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First Nighter: Hugh Jackman Takes Broadway by the Numbers

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HUGH JACKMAN
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Hugh Jackman, the well-known X-Man, brims with the X factor by movie definition. And now he's flaunting it to sell-out Broadway audiences as he already has in San Francisco and Toronto. And as he previously did in his 2004 Tony-winning Peter Allen bio-tuner, The Boy From Oz.

But don't assume that though in Back on Broadway he's working the Broadhurst Theatre for 10 weeks (and maybe extension, despite having his next X-Men commitment lurking) that he's doing a B'way act. He isn't. What he's smiling and soft-soaping and lubricating himself through for approximately two hours with intermission-cum-concessions is all but strictly Las Vegas.

Watching him do a Broadway medley and an "I Won't Dance" medley (he does dance) and a New York medley (to please the locals; he may not have included this one in Toronto) and the like -- often with varying combinations of scantily-clad showgirls alongside him -- a spectator can easily get the impression he and director-choreographer Warren Carlyle are carefully and calculatedly giving the audience what it wants.

On John Lee Beatty's TV-variety-hour set, the team has plotted the two-act program with such attention to Las Vegas formulas that there are practically no surprises. Yes, Hugh gets the audience to clap along and snap their fingers. Yes, Hugh cracks a few topical jokes -- one about Kim Kardashian, of course. Yes, Hugh doesn't fail to ask audience members, "How ya doin'?" Yes, Hugh finds an opportunity to reveal his chiseled pecs. Yes, Hugh pulls a front-row patron up on stage to work with him and the willowy William Ivey Long-dressed chorus assistants to whom the star refers more than once as 'My girls," which is hardly to say Jackman and Carlyle and energetic conductor Patrick Vaccariello aren't succeeding every glide and tap-step of the way. The crowd, obviously more familiar with Jackman from the films than the stage (or not exclusively from the stage), cheers every number. The rapt spectators do more than that. They cheer every hip swivel, every Saturday Night Fever pose. And such cheering! My ears are still ringing from the screams two young women directly behind me issued practically non-stop.

Jackman and Carlyle have plotted so well that it's a shame to report there are almost no surprises. Practically everything the lithe song-and-dance man does has been done before by someone cashing in on his or her celebrity, whether or not he or she has singing, dancing or acting skills. (Don't think the above-mentioned Kim Kardashian hasn't received offers she'll ponder after the failed-nuptials embarrassment blows over.)

It's as if this act exists in a generic form, with Jackman filling it in, adding allusions to his own career in the blanks provided for such custom-tailoring. It's an act engineered to satisfy the fans who've bought tickets for the equivalent of split-level-home down payments--and it does satisfy. It positively does.

Still, the happier news is that, although Back on Broadway has few unexpected creative moments, there are some. It's during those moments when the personable entertainer truly entertains. (Is he secretly bored behind that winning grin?) The first of these, which arrives late-ish in the first half is his rendition of "Soliloquy" from Carousel. This is the classic musical comedy aria in which Billy Bigelow speculates on his prospects as a father. Suddenly, Jackman -- on cruise-control for some time -- unleashes his more intense singing and extremely impressive acting impulses. As he makes the role of the braggart, conflicted, abusive carnival barker his. the depth of commitment is breath-taking.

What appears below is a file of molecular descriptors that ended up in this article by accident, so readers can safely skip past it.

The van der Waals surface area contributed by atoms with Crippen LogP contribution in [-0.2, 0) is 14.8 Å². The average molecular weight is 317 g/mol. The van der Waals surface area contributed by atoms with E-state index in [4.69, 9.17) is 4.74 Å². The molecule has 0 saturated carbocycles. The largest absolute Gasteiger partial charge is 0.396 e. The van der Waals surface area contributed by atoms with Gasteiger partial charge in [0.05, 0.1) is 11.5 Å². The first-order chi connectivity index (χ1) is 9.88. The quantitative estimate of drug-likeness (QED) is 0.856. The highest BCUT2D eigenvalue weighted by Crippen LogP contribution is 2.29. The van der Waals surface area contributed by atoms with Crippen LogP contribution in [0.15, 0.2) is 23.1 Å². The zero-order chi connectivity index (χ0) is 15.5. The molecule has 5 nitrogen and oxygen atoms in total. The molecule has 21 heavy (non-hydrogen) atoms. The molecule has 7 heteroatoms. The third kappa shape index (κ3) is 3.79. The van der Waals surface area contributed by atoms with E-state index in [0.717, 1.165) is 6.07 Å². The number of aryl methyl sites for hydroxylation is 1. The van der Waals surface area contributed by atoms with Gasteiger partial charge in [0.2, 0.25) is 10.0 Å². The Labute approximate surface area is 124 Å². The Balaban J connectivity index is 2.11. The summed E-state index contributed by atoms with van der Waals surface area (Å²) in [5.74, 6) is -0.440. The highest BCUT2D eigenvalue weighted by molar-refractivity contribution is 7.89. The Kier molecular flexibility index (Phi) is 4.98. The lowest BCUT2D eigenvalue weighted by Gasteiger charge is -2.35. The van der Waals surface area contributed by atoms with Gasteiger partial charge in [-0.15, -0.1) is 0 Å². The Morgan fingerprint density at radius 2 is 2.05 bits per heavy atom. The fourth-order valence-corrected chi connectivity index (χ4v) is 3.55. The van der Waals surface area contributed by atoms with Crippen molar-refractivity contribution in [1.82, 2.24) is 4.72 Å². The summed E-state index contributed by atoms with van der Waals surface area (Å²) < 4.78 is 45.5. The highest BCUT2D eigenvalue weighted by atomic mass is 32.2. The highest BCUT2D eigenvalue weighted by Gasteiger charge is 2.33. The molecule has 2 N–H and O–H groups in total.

The second sequence in which Jackman shines purely is a movie-musicals medley clearly based not on what he thinks the audience craves but on his own long-term passion. Intro-ing the segment, he recalls that when he was a kid, he'd come home from Saturday rugby practice in his native Australia and give himself over to screen tuners like Singin' in the Rain. Whereas the mash-ups prior to this one give send out the faint smell of virile-robot-in-gear, this one reveals where the real Jackman lives. And is he good at it! Just wait for him next year when he shows up in the long-awaited Les Miserables flick.

The last stretch that feels like the genuine article pays homage to where Jackman literally lives when his wife and he aren't bunking in Manhattan. It's constructed around his devotion to the Australian outback. For authenticity, he brings out fellow Aussies Olive Knight, Clifton Bieundurry, Paul Boon and Nathan Mundraby for a moving Aborigine-folksinging, didgeridoo-playing interlude.

Maybe the homage to the land is slotted next to closing because Jackman and Carlyle think that's when the audience is ready for it--and not before. To a large extent, however, the passage represents what Back on Broadway could have used plenty more of from a who-he-is-when-he's-at-home Jackman. It demonstrates what the show could have used more of along the lines of Jackman's earlier including Peter Allen's Tenterfield Saddler, the key autobiographical rumination that for mysterious and inexcusable reasons wasn't in the Great White Way's Boy From Oz score. That's the Wolverine who might have really shown his muscles.